Was God's loneliness relieved by this additional creation? Listen to the words of James Welden Johnson as he continues his poem:

"Then God walked around, and God looked around on all that He had made, and He looked at His sun, He looked at His moon, He looked at His little stars, He looked on His world with all its living things, and God said, 'I'm lonely still.' Then God sat down on the side of a hill where He could think. By a deep, wide river He sat down, with His head in His hands, until He thought, 'I'll make Me a man.'"

God wanted, we can imagine, not only some creature to love, but some persons, made in His own image, who could love Him in return. Not people who would have to love Him, but who would of their own accord, their own volition, choose to love Him. So God created man and woman, male and female created He them. He chose the vertebrate type of body structure rather than the insect type, using many successful features already developed in the mammal class of vertebrates, but adding several new, previously undeveloped or little developed features, such as: the opposable thumb, making possible the use of tools; erect posture, freeing the hands for manipulating tools; vocal cords and a mouth cavity capable of modifying sounds into speech; large forebrain, capable of great memory; eyes directed forward, both focusing on the same object, giving binocular vision.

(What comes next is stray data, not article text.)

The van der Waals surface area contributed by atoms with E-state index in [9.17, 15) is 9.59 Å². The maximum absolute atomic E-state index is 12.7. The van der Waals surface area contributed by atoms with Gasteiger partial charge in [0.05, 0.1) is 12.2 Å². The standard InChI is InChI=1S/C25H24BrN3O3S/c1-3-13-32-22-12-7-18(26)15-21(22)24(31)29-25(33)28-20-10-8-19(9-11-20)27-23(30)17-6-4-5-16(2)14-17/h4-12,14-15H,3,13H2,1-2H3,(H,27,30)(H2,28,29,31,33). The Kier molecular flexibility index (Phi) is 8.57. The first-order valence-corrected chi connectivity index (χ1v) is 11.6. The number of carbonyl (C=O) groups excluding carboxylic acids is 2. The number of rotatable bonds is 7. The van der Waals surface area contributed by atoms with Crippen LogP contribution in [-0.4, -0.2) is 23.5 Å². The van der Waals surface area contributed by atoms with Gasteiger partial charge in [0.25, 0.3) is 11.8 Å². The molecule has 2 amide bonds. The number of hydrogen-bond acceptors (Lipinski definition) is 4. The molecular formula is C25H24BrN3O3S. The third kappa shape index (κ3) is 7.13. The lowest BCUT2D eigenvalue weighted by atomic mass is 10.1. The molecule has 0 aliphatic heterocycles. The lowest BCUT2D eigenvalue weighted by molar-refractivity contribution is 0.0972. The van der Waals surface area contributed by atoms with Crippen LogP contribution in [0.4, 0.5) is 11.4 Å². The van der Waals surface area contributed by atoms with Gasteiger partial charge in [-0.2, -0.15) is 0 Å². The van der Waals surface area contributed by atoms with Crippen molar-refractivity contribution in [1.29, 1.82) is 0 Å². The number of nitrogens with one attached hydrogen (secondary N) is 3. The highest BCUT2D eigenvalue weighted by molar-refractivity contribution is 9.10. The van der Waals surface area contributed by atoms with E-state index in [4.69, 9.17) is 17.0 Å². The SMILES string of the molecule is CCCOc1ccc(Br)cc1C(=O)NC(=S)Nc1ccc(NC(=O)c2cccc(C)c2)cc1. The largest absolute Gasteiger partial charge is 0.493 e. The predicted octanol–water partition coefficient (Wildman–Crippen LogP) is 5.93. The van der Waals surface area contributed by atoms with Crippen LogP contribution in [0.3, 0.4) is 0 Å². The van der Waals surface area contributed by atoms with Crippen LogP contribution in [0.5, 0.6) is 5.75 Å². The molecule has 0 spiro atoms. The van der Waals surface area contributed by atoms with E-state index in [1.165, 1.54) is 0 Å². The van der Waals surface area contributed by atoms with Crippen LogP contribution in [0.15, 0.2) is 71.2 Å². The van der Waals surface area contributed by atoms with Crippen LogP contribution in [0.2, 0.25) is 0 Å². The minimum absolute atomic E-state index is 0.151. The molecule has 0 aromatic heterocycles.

And God breathed into this creature His own spirit, His "breath of life," something of His own image. A mind capable of awe and wonder, hence of worship and remorse. An artistic sense. A desire to create. And a spirit of altruism, faithfulness, loyalty, responsibility, stewardship, and unselfish love. And, greatest of all, self-consciousness and free will. All this required an additional ten million years or so.

But now, God not only had human spirits whom He could love and who could love Him, but people who could begin to grasp something of the power, the majesty, the knowledge, the wisdom, the faithfulness, the mercy, and the care of God. Even something perhaps of God's great design. Not only can mankind intellectualize these insights but, by its God-given creative power, has begun to supplement God's creativity.

God made trees, for example, but mankind has made lumber and houses and furniture. God made iron, but mankind has made steel and has fashioned tools and machines. God gave us clay, but mankind has taken that and fashioned pottery and all sorts of useful and artistic ceramics. God gave us cellulose and latex and copper and crude oil, and out of these we have made a fantastic wonderland of things useful or artistic or recreational or sometimes harmful. But God has seldom interfered with our free decision to do whatever we wish to do.

Well, here we are, living on a tiny planet in this vast universe which God apparently started on its expanding pattern some fifteen billion years ago. The fraction of the total mass of the universe which we occupy is infinitesimal. Is it possible that God did this all for us? Is it possible that He has waited during this incredible time span just for our appearance as human beings?

It can very well be that planet Earth is not the only spot in the universe where conditions are just right for human life to have evolved. There could very well be thousands of other places, but, even if we assume that Earth people are not God's only people, the number of places where creatures such as ourselves could exist must be relatively small compared to the mass of the entire creation.